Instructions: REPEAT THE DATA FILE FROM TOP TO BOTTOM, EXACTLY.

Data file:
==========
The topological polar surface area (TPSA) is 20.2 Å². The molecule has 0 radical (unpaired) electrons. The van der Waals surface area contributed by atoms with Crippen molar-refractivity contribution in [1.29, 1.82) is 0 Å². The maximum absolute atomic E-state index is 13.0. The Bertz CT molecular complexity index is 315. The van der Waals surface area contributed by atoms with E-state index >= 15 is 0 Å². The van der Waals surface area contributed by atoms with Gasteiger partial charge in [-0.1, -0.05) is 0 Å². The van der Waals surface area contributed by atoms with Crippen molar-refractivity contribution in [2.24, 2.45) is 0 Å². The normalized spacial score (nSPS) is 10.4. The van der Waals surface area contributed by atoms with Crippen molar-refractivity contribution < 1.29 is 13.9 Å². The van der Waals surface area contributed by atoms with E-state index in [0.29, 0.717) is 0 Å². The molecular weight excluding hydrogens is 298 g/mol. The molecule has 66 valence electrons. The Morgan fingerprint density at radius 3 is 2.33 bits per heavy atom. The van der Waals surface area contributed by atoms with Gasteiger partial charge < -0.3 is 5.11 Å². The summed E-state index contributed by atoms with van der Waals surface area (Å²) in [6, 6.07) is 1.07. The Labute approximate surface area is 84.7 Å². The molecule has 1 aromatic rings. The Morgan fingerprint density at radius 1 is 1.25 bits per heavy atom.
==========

The topological polar surface area (TPSA) is 20.2 Å². The molecule has 0 radical (unpaired) electrons. The van der Waals surface area contributed by atoms with Crippen molar-refractivity contribution in [1.29, 1.82) is 0 Å². The maximum absolute atomic E-state index is 13.0. The Bertz CT molecular complexity index is 315. The van der Waals surface area contributed by atoms with E-state index >= 15 is 0 Å². The van der Waals surface area contributed by atoms with Gasteiger partial charge in [-0.1, -0.05) is 0 Å². The van der Waals surface area contributed by atoms with Crippen molar-refractivity contribution in [2.24, 2.45) is 0 Å². The normalized spacial score (nSPS) is 10.4. The van der Waals surface area contributed by atoms with Crippen molar-refractivity contribution < 1.29 is 13.9 Å². The van der Waals surface area contributed by atoms with E-state index in [0.29, 0.717) is 0 Å². The molecular weight excluding hydrogens is 298 g/mol. The molecule has 66 valence electrons. The Morgan fingerprint density at radius 3 is 2.33 bits per heavy atom. The van der Waals surface area contributed by atoms with Gasteiger partial charge < -0.3 is 5.11 Å². The summed E-state index contributed by atoms with van der Waals surface area (Å²) in [6, 6.07) is 1.07. The Labute approximate surface area is 84.7 Å². The molecule has 1 aromatic rings. The Morgan fingerprint density at radius 1 is 1.25 bits per heavy atom.